Research Papers

The Influence of Lattice Misfit on the Atomic Structures and Defect Energetics of Face Centered Cubic–Body Centered Cubic Interfaces

[+] Author and Article Information
X.-Y. Liu, R. G. Hoagland, M. Nastasi, A. Misra

 Los Alamos National Laboratory, Los Alamos, NM 87545

M. J. Demkowicz

 Department of Materials Science and Engineering, Massachusetts Institute of Technology, Cambridge, MA 02139

J. Eng. Mater. Technol 134(2), 021012 (Mar 27, 2012) (6 pages) doi:10.1115/1.4005920 History: Received September 09, 2011; Revised January 04, 2012; Published March 26, 2012; Online March 27, 2012

Using “tunable” interatomic potentials, the lattice misfits for a fcc–bcc metal system have been varied in atomistic models, while keeping other properties essentially unchanged. The procedure and the fitting results of such tunable interatomic potentials for fcc–bcc systems are presented. Varying lattice misfits were found to significantly alter the atomic structure of fcc–bcc interfaces in Kurdjumov–Sachs crystallographic orientation. Defect formation energies at the interfaces were calculated. For vacancies, in general, high numbers of low energy sites are associated with high dislocation junction densities. For interstitials, the formation energies are all substantially below the bulk value, regardless of lattice misfits. These results are relevant to understanding the sink strength of interfaces with different atomic structures.

Copyright © 2012 by American Society of Mechanical Engineers
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Figure 1

The relaxed KS interface atomic structure with lattice misfits χ =afcc /abcc , (a) 1.043, (b) 1.095 (Cu–Nb), (c) 1.152, (d) 1.185, (e) 1.225, and (f) 1.346. The horizontal axis is in [11 2¯]fcc ||[1 1¯2]bcc (or x) direction. The vertical axis is in [1 1¯0]fcc ||[ 1¯11]bcc (or z) direction. The interface direction [111]fcc ||[110]bcc (or y direction) is out of the paper. Only fcc and bcc atoms adjacent to the interface are shown. In (a)–(d), the coloring of atoms are mapped to the excess potential energies of each atoms. In (e)–(f), yellow (green) or light grey colors in each figure denotes Cu (Ag) or bcc atoms, respectively. Also, in (a)–(c), a parallelogram is marked to indicate the quasi-unit-cell at the KS interfaces. (For interpretation of the references to colors in this figure, the reader is referred to the web version of this article.)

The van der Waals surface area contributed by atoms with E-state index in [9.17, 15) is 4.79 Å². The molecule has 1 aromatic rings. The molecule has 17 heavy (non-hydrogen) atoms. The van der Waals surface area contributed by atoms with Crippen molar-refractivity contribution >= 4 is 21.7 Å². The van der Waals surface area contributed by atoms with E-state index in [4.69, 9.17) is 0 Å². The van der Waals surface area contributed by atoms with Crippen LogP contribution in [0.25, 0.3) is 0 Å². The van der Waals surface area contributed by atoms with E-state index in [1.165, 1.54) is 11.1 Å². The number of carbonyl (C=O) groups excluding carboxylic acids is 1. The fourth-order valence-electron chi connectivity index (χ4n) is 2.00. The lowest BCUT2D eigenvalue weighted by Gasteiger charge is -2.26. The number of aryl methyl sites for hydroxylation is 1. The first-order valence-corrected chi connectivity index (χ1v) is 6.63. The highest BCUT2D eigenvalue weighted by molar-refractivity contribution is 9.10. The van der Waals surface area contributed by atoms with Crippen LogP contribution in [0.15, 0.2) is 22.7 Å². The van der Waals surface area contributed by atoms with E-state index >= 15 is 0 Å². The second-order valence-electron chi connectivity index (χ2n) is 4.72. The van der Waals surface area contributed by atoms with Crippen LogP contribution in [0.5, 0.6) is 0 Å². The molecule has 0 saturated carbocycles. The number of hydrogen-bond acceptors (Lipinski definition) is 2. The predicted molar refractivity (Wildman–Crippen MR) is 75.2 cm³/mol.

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Figure 2

(a) Schematic of interface structure showing a representative portion of the quasi-unit-cell at KS interface where the candidate defect sites were taken from and (b) Cu vacancy formation energetics at the interface. The horizontal axis is the index number of defect sites from the quasi-unit-cell at the KS interface. All are in the case of misfit ratio χ = 1.185. The vacancy formation energy of Cu bulk is also shown in (b)

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Figure 3

The cumulative distribution of interfacial fcc sites as a function of the vacancy formation energies, for all six lattice misfits considered in this study. For comparison, the vacancy formation energies of Cu and Ag bulk are also shown

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Figure 4

The fraction of interfacial fcc sites by the energetic criteria ( Evf≤Evf (bulk)  − ΔE) is plotted as a function of the lattice misfit ratio and compared to the area density of misfit dislocation junctions at the interface.

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Figure 5

The cumulative distribution of interfacial fcc sites as a function of the interstitial formation energies, for all six lattice misfits considered in this study. For comparison, the interstitial formation energies of Cu and Ag bulk are also shown.



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